It could be a long, brutal summer for New Yorkers who need a ride.
Emily Wood, a 39-year-old ad executive in the West Village, was late for a doctor visit late last month and couldn’t find a taxi on Sixth Avenue at West 11th Street. So she opened the Uber app and punched in a five-minute trip to West 25th Street.
Uber wanted an eye-popping $39 — so Wood hoofed the 14 blocks in her running sneakers. When the doctor told Wood her blood pressure was high, she had to explain.
“The prices have just been astronomical,” Wood said. “I’m going to plan ahead and I’m going to allow more time to take the subway and walk.”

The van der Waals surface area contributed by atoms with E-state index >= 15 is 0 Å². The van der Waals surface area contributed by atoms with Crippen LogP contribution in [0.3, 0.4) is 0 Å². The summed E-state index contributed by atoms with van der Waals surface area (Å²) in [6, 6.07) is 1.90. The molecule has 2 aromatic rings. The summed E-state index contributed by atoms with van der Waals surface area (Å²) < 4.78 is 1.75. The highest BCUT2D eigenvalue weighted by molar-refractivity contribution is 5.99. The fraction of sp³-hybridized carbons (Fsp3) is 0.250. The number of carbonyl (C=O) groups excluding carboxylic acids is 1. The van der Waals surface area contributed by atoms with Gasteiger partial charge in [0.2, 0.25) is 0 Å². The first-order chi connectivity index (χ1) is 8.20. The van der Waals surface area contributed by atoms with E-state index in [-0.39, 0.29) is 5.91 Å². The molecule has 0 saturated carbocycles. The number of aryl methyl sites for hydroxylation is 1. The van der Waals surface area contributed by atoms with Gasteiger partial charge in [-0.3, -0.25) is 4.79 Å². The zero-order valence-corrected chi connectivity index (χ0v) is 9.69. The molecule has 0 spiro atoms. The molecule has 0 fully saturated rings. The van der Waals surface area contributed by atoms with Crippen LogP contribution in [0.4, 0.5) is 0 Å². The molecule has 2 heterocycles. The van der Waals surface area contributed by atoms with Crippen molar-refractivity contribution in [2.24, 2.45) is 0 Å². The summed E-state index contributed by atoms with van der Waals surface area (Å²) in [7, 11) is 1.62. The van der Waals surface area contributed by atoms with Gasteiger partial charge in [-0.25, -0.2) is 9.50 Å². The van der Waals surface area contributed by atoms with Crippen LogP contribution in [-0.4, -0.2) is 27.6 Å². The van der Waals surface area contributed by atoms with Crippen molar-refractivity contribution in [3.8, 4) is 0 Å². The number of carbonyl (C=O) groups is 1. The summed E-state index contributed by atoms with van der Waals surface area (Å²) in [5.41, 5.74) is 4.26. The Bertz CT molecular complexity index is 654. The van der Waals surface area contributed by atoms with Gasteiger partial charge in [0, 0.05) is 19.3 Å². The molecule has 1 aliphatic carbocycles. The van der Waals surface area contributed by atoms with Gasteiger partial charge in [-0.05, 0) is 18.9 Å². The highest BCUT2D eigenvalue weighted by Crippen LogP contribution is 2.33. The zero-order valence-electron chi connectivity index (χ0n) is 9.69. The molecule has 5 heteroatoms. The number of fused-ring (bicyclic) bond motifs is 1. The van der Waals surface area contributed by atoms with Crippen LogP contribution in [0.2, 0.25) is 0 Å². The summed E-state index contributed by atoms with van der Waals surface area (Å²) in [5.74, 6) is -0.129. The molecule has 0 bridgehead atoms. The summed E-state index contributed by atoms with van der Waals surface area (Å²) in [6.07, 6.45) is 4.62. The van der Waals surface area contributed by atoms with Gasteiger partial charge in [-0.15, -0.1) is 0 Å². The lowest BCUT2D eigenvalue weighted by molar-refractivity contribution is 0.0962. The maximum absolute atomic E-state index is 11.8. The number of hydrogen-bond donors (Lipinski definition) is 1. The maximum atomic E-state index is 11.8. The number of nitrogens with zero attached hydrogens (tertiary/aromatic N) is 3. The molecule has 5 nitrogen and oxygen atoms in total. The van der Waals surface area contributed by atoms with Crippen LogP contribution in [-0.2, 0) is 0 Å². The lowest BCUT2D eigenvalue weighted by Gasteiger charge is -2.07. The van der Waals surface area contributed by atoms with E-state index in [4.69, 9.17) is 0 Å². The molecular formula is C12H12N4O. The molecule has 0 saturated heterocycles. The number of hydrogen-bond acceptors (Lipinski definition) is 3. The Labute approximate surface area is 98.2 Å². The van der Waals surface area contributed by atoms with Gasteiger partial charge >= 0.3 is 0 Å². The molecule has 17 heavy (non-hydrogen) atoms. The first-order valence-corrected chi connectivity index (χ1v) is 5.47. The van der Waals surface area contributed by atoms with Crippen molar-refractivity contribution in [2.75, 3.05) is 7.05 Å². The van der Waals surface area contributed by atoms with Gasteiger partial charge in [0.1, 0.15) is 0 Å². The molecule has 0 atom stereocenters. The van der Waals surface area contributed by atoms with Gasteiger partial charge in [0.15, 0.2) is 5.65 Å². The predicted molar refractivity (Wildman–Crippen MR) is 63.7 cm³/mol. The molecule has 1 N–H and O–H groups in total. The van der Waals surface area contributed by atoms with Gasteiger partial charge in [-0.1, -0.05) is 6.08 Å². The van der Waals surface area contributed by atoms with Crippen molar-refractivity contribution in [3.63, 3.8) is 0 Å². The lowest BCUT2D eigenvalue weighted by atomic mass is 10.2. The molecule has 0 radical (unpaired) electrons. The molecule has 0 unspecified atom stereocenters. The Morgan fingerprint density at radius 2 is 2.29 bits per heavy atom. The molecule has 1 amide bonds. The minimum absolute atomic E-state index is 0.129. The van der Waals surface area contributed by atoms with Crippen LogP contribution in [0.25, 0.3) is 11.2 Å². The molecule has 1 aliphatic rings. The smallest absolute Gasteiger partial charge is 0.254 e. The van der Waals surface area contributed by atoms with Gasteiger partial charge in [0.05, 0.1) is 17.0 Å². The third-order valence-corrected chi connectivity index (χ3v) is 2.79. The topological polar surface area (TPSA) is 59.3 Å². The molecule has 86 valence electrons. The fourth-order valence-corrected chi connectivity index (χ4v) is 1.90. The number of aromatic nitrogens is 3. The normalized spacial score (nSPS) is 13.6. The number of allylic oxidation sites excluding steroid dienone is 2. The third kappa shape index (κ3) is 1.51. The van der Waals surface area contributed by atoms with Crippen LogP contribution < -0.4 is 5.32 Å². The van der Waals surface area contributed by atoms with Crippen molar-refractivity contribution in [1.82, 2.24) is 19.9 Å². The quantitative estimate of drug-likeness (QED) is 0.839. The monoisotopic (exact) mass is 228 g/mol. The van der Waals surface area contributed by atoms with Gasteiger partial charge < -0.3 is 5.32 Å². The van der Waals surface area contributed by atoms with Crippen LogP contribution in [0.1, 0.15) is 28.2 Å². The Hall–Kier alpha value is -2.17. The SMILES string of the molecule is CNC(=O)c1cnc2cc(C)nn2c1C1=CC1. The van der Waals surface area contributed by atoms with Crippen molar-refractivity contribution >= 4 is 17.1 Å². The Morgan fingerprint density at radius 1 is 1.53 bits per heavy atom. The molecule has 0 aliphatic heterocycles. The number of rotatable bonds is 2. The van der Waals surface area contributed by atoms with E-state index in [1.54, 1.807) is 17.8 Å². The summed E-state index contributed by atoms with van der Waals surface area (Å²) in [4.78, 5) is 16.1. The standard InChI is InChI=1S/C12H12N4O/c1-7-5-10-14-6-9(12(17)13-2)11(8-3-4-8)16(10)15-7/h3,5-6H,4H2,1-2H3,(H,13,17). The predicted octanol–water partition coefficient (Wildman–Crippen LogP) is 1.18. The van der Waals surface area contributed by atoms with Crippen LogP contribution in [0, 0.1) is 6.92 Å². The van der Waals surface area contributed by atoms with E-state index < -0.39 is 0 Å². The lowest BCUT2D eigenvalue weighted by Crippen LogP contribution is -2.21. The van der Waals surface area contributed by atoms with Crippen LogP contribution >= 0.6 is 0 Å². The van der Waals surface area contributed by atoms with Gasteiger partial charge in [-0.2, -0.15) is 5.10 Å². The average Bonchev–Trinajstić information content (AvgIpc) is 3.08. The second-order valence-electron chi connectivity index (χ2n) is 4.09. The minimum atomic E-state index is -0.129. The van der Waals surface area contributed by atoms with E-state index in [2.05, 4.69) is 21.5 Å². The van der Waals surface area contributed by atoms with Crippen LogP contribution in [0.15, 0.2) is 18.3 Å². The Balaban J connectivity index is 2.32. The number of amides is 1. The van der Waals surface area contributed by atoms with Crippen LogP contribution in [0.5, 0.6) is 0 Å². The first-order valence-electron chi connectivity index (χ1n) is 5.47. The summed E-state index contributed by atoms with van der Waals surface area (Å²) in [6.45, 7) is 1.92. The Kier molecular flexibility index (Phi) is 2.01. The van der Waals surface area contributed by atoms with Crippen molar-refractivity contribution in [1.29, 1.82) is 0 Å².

Manhattan ad executive Emily Wood says she recently walked 14 blocks rather than pay Uber a $39 fare.
The problem may get worse before it gets better. As offices reopen and tourists begin to trickle in this summer, industry experts say passengers will face a dire shortage of taxicabs and surging prices for Uber and Lyft rides. That’s because drivers who largely stopped working during the pandemic remain reluctant to come back, instead taking other jobs or collecting unemployment.
“The summer could be